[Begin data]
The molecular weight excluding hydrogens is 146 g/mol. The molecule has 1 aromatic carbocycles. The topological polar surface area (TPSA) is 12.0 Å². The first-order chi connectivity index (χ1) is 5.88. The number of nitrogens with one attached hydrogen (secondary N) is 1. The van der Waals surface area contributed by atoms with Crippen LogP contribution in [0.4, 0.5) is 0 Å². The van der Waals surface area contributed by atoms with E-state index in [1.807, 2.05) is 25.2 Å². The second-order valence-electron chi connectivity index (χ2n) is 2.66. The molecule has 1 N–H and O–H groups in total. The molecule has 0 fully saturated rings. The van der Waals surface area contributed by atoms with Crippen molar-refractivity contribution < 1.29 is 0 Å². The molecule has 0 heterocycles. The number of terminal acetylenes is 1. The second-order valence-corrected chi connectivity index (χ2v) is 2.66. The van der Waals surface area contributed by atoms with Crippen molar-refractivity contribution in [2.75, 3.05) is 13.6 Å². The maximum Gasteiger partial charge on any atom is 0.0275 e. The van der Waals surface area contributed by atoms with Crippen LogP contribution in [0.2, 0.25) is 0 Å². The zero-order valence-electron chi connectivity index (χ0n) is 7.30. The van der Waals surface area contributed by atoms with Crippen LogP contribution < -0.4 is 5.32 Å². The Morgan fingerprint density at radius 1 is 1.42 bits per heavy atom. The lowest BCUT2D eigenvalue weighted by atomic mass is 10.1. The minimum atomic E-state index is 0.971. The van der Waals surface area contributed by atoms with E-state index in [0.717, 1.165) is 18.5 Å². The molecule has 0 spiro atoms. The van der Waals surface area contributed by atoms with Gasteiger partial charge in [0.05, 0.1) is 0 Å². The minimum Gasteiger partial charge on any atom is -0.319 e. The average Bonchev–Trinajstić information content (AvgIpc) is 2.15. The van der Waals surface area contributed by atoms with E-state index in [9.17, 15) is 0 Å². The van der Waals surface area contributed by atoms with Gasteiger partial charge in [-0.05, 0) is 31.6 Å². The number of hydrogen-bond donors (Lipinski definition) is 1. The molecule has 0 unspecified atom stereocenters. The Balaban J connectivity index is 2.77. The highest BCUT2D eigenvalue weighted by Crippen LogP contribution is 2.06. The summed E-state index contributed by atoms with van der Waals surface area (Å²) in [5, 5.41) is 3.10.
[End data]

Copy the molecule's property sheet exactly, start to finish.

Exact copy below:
The molecular weight excluding hydrogens is 146 g/mol. The molecule has 1 aromatic carbocycles. The topological polar surface area (TPSA) is 12.0 Å². The first-order chi connectivity index (χ1) is 5.88. The number of nitrogens with one attached hydrogen (secondary N) is 1. The van der Waals surface area contributed by atoms with Crippen LogP contribution in [0.4, 0.5) is 0 Å². The van der Waals surface area contributed by atoms with E-state index in [1.807, 2.05) is 25.2 Å². The second-order valence-electron chi connectivity index (χ2n) is 2.66. The molecule has 1 N–H and O–H groups in total. The molecule has 0 fully saturated rings. The van der Waals surface area contributed by atoms with Crippen molar-refractivity contribution < 1.29 is 0 Å². The molecule has 0 heterocycles. The number of terminal acetylenes is 1. The second-order valence-corrected chi connectivity index (χ2v) is 2.66. The van der Waals surface area contributed by atoms with Crippen molar-refractivity contribution in [2.75, 3.05) is 13.6 Å². The maximum Gasteiger partial charge on any atom is 0.0275 e. The van der Waals surface area contributed by atoms with Crippen LogP contribution in [0.2, 0.25) is 0 Å². The zero-order valence-electron chi connectivity index (χ0n) is 7.30. The van der Waals surface area contributed by atoms with Crippen LogP contribution < -0.4 is 5.32 Å². The Morgan fingerprint density at radius 1 is 1.42 bits per heavy atom. The lowest BCUT2D eigenvalue weighted by atomic mass is 10.1. The minimum atomic E-state index is 0.971. The van der Waals surface area contributed by atoms with E-state index in [0.717, 1.165) is 18.5 Å². The molecule has 0 spiro atoms. The van der Waals surface area contributed by atoms with Gasteiger partial charge in [0.05, 0.1) is 0 Å². The minimum Gasteiger partial charge on any atom is -0.319 e. The average Bonchev–Trinajstić information content (AvgIpc) is 2.15. The van der Waals surface area contributed by atoms with E-state index in [9.17, 15) is 0 Å². The van der Waals surface area contributed by atoms with Gasteiger partial charge in [-0.05, 0) is 31.6 Å². The number of hydrogen-bond donors (Lipinski definition) is 1. The molecule has 0 unspecified atom stereocenters. The Balaban J connectivity index is 2.77. The highest BCUT2D eigenvalue weighted by Crippen LogP contribution is 2.06. The summed E-state index contributed by atoms with van der Waals surface area (Å²) in [5, 5.41) is 3.10.